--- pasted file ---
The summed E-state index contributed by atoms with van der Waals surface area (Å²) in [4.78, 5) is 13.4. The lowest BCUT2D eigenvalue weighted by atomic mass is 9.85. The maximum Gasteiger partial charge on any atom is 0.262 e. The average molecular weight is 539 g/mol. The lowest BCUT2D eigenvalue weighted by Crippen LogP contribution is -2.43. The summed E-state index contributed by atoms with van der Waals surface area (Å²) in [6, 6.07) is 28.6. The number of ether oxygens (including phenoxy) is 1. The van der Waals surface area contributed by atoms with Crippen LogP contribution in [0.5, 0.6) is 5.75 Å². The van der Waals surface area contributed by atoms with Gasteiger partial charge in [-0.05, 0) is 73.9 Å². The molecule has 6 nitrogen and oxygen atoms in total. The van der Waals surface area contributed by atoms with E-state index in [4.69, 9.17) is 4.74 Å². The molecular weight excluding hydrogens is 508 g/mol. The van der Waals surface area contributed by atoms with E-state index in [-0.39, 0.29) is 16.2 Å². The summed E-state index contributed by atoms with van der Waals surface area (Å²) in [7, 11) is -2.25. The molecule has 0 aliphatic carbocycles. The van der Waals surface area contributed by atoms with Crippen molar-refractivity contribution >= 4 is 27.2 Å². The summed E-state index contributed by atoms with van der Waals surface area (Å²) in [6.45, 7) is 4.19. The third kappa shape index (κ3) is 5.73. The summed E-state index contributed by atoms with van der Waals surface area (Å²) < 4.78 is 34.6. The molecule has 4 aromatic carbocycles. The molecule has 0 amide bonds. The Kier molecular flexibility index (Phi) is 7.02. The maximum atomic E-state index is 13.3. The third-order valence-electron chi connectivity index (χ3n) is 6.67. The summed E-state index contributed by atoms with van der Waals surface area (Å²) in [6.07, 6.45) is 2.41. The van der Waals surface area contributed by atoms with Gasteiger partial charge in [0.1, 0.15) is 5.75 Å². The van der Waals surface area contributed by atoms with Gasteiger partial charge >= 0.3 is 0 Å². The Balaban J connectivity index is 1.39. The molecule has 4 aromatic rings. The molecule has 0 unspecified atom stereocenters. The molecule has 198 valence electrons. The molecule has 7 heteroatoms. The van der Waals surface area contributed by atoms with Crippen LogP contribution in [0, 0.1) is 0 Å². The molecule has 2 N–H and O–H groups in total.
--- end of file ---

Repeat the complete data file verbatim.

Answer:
The summed E-state index contributed by atoms with van der Waals surface area (Å²) in [4.78, 5) is 13.4. The lowest BCUT2D eigenvalue weighted by atomic mass is 9.85. The maximum Gasteiger partial charge on any atom is 0.262 e. The average molecular weight is 539 g/mol. The lowest BCUT2D eigenvalue weighted by Crippen LogP contribution is -2.43. The summed E-state index contributed by atoms with van der Waals surface area (Å²) in [6, 6.07) is 28.6. The number of ether oxygens (including phenoxy) is 1. The van der Waals surface area contributed by atoms with Crippen LogP contribution in [0.5, 0.6) is 5.75 Å². The van der Waals surface area contributed by atoms with Gasteiger partial charge in [-0.05, 0) is 73.9 Å². The molecule has 6 nitrogen and oxygen atoms in total. The van der Waals surface area contributed by atoms with E-state index in [4.69, 9.17) is 4.74 Å². The molecular weight excluding hydrogens is 508 g/mol. The van der Waals surface area contributed by atoms with E-state index in [-0.39, 0.29) is 16.2 Å². The summed E-state index contributed by atoms with van der Waals surface area (Å²) in [7, 11) is -2.25. The molecule has 0 aliphatic carbocycles. The van der Waals surface area contributed by atoms with Crippen molar-refractivity contribution >= 4 is 27.2 Å². The summed E-state index contributed by atoms with van der Waals surface area (Å²) in [6.45, 7) is 4.19. The third kappa shape index (κ3) is 5.73. The summed E-state index contributed by atoms with van der Waals surface area (Å²) < 4.78 is 34.6. The molecule has 4 aromatic carbocycles. The molecule has 0 amide bonds. The Kier molecular flexibility index (Phi) is 7.02. The maximum atomic E-state index is 13.3. The third-order valence-electron chi connectivity index (χ3n) is 6.67. The summed E-state index contributed by atoms with van der Waals surface area (Å²) in [6.07, 6.45) is 2.41. The van der Waals surface area contributed by atoms with Gasteiger partial charge in [0.1, 0.15) is 5.75 Å². The van der Waals surface area contributed by atoms with Gasteiger partial charge >= 0.3 is 0 Å². The Balaban J connectivity index is 1.39. The molecule has 4 aromatic rings. The molecule has 0 unspecified atom stereocenters. The molecule has 198 valence electrons. The molecule has 7 heteroatoms. The van der Waals surface area contributed by atoms with Crippen LogP contribution in [0, 0.1) is 0 Å². The molecule has 2 N–H and O–H groups in total.